Instagram-inspired travel agency aims to lure Londoners to Scotland

scenic view of the lake and...

Tourism bosses hope to attract more visitors to Scotland through a world-first Instagram travel agency.

Visitors to the temporary shop in Charlotte Street, London, can plan a bespoke trip to Scotland based on their favourite pictures posted by other travellers on the social media site.

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Pictures tagged #ScotSpirit are displayed on floor-to-ceiling Instagram walls and visitors to the agency, open from Wednesday until Saturday, can build up an itinerary of places, restaurants and attractions across the country.

VisitScotland's first ever Instagram Travel Agency in central London (VisitScotland/PA)
VisitScotland's first ever Instagram travel agency in central London (VisitScotland/PA)

Charlie Smith, director of marketing at VisitScotland, said: "As a destination we are keen to develop and deliver our powerful national story, giving a respectful nod to the past but portraying a modern, welcoming and dynamic Scotland.

"We're proud of the fact that VisitScotland has the biggest tourism Instagram account in Europe, with over 370,000 followers.

"People love our feed not only for the stunning photographs - often taken by our visitors - but also because they discover the immense and unexpected variety of things they can see and do in Scotland.

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"Our biggest number of Instagram followers come from London, so by extending that traditional Scottish hospitality and opening the world's first Instagram Travel Agency in London, we hope to inspire them to come to Scotland to experience it for themselves."

Forbidden Instagram photography from around the world
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Forbidden Instagram photography from around the world
Love sharing your creative travel photos on Instagram? Not everywhere is welcoming to camera phone-toting tourists looking to impress their followers with their holiday snaps. From the Vatican City's Sistine Chapel to London's Crown Jewels, we've scrolled through Instagram to bring you the forbidden pictures that shouldn't have been captured...
You probably didn't know this, but it's illegal to share photos of Paris' famous Eiffel Tower at night. Thanks to a copyright law known as 'freedom of panorama,' visitors who take and post photos of the landmark's sparkling light show at night online could be fined.

The Sistine Chapel attracts millions of visitors each year and photography is strictly prohibited. This isn't to prevent flashing cameras from damaging the art but dates back to 1980 when the chapel's art was restored thanks to the assistance of Nippon Television Network Corporation of Japan, which offered $3 million in return for exclusive rights to photography and video of the art. Though this hasn't stopped tourists from snapping away and if you search #sistinechapel on Instagram, you'll see thousands of photos of the frescoes.

Formula 1 fans should be wary of taking photos at Abu Dhabi's racing track. In 2011, two men were fined 1,000 AED (£210) and 5,000 AED (£1,050) for taking photos of the Yas Marina motorsport racing circuit, The National reported. The visitors argued that the tourist attraction is commonly photographed and there were no visible signs prohibiting cameras but prosecutors insisted there are signs.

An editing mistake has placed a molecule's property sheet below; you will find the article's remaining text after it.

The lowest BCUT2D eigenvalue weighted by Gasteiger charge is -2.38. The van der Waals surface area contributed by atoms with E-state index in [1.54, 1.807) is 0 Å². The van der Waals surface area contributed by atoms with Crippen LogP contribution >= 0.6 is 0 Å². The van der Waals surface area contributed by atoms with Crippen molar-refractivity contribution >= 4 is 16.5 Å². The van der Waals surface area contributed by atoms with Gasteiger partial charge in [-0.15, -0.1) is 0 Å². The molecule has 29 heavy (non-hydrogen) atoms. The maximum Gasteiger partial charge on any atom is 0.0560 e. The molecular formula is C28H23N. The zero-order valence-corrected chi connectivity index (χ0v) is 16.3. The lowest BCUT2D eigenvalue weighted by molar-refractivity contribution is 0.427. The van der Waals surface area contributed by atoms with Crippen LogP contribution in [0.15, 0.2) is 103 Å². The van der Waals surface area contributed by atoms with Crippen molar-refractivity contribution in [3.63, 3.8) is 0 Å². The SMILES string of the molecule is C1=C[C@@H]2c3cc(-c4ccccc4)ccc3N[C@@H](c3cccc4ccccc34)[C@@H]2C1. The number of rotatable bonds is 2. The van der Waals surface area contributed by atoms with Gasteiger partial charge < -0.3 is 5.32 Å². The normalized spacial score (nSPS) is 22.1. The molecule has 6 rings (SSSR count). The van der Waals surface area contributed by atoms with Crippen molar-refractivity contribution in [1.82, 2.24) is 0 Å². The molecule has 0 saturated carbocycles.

Ever wondered why you've only ever seen photos of the outside of the Taj Mahal? Photography is prohibited inside the main mausoleum of the UNESCO World Heritage Site, although some travellers say it depends on who is operating the chaotic security at the entrance gates.
A site that can only be viewed from afar, the Presidential Palace in Abu Dhabi is strictly off limits to tourists. In 2011, an Iranian tourist was jailed for three months for taking photos of the palace before spending a month in a cell after the verdict. According to The National, he told the court he took photos out of "admiration of the structure of the building" and did not have any "bad intentions" but Chief Justice Shehab al Hammadi of the State Security Court said: "He should have inquired if it was not forbidden to take photos."
They might be sparkly and Insta-perfect but the Crown Jewels at the Tower of London are strictly not to be photographed. That hasn't stopped a few tourists from sneaking a quick snap and sharing it with their followers though...
There are so many images of Michelangelo's David on Instagram that it's hard to believe that photography is banned but Italy claims copyright over any images of the 17-foot marble sculpture, with guards at Florence's Accademia Gallery often heard yelling "NO PHOTO!" at tourists.
Photography is banned inside the historic tombs of Egypt’s famed Valley of the Kings, with signs prominently posted that cameras are not allowed.
Amsterdam’s Van Gogh Museum reintroduced its ban on photos after allowing personal photography for a short time in 2013. It reinstated the ban in 2014, saying that photography in the popular tourist attraction "caused tension between those wishing to photograph and those wishing to view the paintings".
Visitors after a selfie with the tomb of Elizabeth I or William Shakespeare's memorial are often disappointed as photography is not permitted inside Westminster Abbey. The website states: "We believe that the unique beauty and history of the Abbey are difficult to enjoy with the distractions which widespread photography would bring; and that photography would diminish the sacred and intimate atmosphere of a building which is, first and foremost, a living, working church."

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